My friend Helen and I did pick them out, the Rolling Stones, and that’s something to be proud of. They were just a supporting band on the bill in Birmingham when we discovered them. But we recognised their talent, befriended them, wrote them dozens of letters, and followed their trail as best we could. Fourteen-year old schoolgirls with watchful parents and little pocket money didn’t get too much chance to roam, although it’s amazing what we managed. We took trains and buses to places like Coventry and Worcester, and devised ingenious tricks to get in backstage, such as announcing confidently, ‘I’ve been asked to take a message to the band.’ (That one did work, occasionally.)
The Stones drove around in an old Commer van, which we learnt to recognise half a mile away. They recognised us, too, frenetically waving and ready to be their willing slaves. ‘Get us a cup of tea, Cherry,’ said Keith Richards in the greasy spoon café, and my world was complete.
At one concert, forbidden to enter backstage, we pushed ourselves up on the window ledge outside, trying to get a glimpse into their dressing room. Inside was a memorable scene – Mick and Charlie were reading a letter from Helen, and laughing fit to bust. She had a talent for humour – later, she wrote radio scripts for a living.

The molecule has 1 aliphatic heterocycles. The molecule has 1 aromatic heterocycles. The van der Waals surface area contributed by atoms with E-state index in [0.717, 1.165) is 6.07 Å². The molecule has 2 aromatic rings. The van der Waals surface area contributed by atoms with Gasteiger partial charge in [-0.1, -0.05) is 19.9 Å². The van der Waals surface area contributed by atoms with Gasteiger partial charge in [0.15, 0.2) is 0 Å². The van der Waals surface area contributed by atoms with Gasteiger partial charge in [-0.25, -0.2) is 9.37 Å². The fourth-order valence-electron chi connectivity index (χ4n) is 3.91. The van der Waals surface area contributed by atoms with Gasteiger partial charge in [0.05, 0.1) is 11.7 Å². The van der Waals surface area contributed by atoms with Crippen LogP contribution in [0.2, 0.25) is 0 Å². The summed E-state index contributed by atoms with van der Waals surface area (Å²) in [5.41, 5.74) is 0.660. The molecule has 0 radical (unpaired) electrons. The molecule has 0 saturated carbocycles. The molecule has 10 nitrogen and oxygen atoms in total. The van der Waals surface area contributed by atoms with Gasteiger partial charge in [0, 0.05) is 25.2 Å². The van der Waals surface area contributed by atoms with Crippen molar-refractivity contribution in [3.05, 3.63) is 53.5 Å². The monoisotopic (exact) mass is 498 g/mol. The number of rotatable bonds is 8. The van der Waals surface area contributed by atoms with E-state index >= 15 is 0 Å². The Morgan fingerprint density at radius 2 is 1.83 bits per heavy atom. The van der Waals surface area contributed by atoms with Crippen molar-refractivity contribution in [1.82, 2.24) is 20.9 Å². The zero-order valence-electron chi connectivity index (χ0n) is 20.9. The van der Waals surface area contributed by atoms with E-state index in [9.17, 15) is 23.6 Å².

Helen and I divided the Stones up between us. She was to have Mick, and I would have Brian Jones. The shaggy blonde hair, the slow sexy smile….It’s all there, in my diary, which is covered with embarrassing scrawls: ‘Brian! Brian!’
I don’t think Brian ever replied to my outpourings, though Bill Wyman did when I asked him to clarify their song lyrics. ‘It’s “Where’s it at?” not “Where’s my hat,”’ he wrote back in patient amusement. Such letters and signed records from various Stones were tossed out with scorn in my later teenage years. They would have been worth something now.
I too had autographed photos, letters (better than a ticket!) and this EP record signed by all the band. I wonder where they are now?
But I do have my diaries to check up on all those touching details of our meetings. Here’s one account: ‘At about 6.30 we saw a van coming and Brian waving to us! Wow! Introduced him to our policeman friend, and Brian sort of backed away nervously.’ I can’t think why.
And now I turn back to the entry for that first, life-changing encounter in Birmingham – and what’s this? ‘Mick is quite nice and he gave me a fag to keep and we got some fag ends and souvenirs and things off the others and then we walked down to the hotel with fair-haired Brian and we thought umm yes we like him then we thought….’
The diary is a ruthless reporter. Memory is a fickle thing, our hold on it ephemeral. It charts our journey of passion, even though the feelings inscribed there may be ephemeral too. When Brian died in 1969, the year I turned twenty, I’m afraid I just didn’t care any more.
This story will be published in the Exeter Writers Flash Fiction anthology on June 6th through Amazon Kindle. (Click to pre-order your copy for just 99p!) Here’s the description: Welcome to Flashlight: a lucky dip of flash fiction from the members of Exeter Writers. It’s a varied collection, much like its authors. We hope you’ll find plenty to amuse, move, intrigue and entertain you. Sample at your pleasure! I’ve been a member of this writers’ group for about five years now, and can vouch for the lively mix of offerings which it contains.